Earlier this year, an all-island photography competition put a call out for images of older people doing everyday activities.
Under the theme of 'Staying Active, Staying Social, Staying Connected', the competition hoped to capture the lived experiences of an older generation and portray them in an authentic and inclusive way regardless of gender, sexual orientation, race, ethnicity, religion, politics, income, or post code.
Launched by the Institute of Public Health (IPH) in April, the How We Age photography competition sought to reframe how older people are portrayed in Ireland and Northern Ireland.
The Institute intends hopes to use the entries to create a gallery of stock images in order to promote healthy ageing, which may become a free image source for allied organisations.
The judging panel was made up of Professor Roger O’Sullivan, IPH Director of Ageing Development and Research; Eddie Lynch, Commissioner for Older People in Northern Ireland; Tara Byrne, Arts Programme Manager, Age & Opportunity; Robin Webster, Adjunct Lecturer, Irish Centre for Social Gerontology, NUI Galway and former CEO Age Action Ireland, and Maresa Fagan, IPH Communications Officer.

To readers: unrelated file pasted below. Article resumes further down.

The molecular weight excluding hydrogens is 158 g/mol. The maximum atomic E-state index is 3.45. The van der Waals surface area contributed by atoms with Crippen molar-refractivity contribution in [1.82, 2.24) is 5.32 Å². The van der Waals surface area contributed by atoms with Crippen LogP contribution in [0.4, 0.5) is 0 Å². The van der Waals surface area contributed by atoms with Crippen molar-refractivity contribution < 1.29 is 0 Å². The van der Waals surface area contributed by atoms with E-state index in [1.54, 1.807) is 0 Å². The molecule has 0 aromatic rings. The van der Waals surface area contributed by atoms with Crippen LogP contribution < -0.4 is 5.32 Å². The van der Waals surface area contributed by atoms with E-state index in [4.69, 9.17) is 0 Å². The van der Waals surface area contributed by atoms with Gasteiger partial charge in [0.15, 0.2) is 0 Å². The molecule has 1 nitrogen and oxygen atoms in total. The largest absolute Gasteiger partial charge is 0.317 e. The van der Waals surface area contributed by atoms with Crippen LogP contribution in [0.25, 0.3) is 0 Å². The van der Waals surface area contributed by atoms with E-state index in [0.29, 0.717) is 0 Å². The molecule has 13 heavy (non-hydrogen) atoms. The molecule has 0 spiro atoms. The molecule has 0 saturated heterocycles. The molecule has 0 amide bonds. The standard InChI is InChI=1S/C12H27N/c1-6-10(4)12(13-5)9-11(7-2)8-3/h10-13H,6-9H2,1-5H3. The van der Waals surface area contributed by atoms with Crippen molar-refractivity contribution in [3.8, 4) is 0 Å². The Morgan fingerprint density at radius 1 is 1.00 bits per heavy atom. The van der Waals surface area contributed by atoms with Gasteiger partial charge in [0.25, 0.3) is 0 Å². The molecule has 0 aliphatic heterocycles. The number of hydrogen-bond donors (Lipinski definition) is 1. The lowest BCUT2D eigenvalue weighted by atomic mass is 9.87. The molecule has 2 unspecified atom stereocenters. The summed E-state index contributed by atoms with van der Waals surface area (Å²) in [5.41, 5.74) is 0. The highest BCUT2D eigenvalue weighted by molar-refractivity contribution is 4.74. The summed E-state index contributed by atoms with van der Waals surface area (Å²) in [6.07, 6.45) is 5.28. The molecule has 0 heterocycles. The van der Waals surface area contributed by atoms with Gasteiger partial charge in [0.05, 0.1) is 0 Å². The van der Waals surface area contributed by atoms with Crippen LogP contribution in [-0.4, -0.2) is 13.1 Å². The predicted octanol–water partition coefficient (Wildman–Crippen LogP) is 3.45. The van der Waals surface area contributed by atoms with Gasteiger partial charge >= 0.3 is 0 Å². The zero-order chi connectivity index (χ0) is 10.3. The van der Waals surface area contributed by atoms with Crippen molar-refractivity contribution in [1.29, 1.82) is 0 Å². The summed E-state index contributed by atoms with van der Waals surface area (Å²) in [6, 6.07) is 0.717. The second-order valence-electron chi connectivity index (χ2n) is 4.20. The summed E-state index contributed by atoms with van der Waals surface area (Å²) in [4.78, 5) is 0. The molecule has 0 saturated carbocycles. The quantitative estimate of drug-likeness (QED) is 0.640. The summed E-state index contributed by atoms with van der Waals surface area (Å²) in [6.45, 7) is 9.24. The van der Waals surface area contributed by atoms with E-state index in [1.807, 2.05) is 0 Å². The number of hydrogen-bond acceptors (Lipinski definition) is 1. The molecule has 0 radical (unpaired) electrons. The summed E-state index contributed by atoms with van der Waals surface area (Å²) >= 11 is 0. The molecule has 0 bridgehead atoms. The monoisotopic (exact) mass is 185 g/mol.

First prize, a €500 gift voucher, was awarded to Helen Maloney from Athlone, a member of Athlone Camera Club, for her lovely image capturing her own mother, Eileen, in her shop with her great granddaughter Ryleigh Maloney Hughes.
Second prize, a €300 gift voucher, went to Gerry Scully from Dublin, who captured his parents in law, Aidan and Mary Ellison, having a fun moment on a family holiday in France.
Third prize, a £100 gift voucher, went to Mark Davison, from Lisburn, a member of Belfast Photo Imaging Club, who captured a poignant moment during the Covid-19 pandemic, which was aptly titled 'Sweethearts'.
Commenting on the winning images IPH Director of Ageing Development and Research Roger O'Sullivan said: "We were struck and highly impressed by the creativity of photographers across the island who entered the How We Age competition."
"Many entries featured parents, grandparents, neighbours, friends or community or group activities and the breadth of images really captured the ordinary and extraordinary moments in the everyday lives of older people."
"This is a first step towards changing how older people are portrayed and we intend to launch a new gallery of images later this year and also to build on this concept of an image bank into the future," he added.
This ‘How We Age’ gallery of selected images will be launched in October to mark International Day of Older Persons.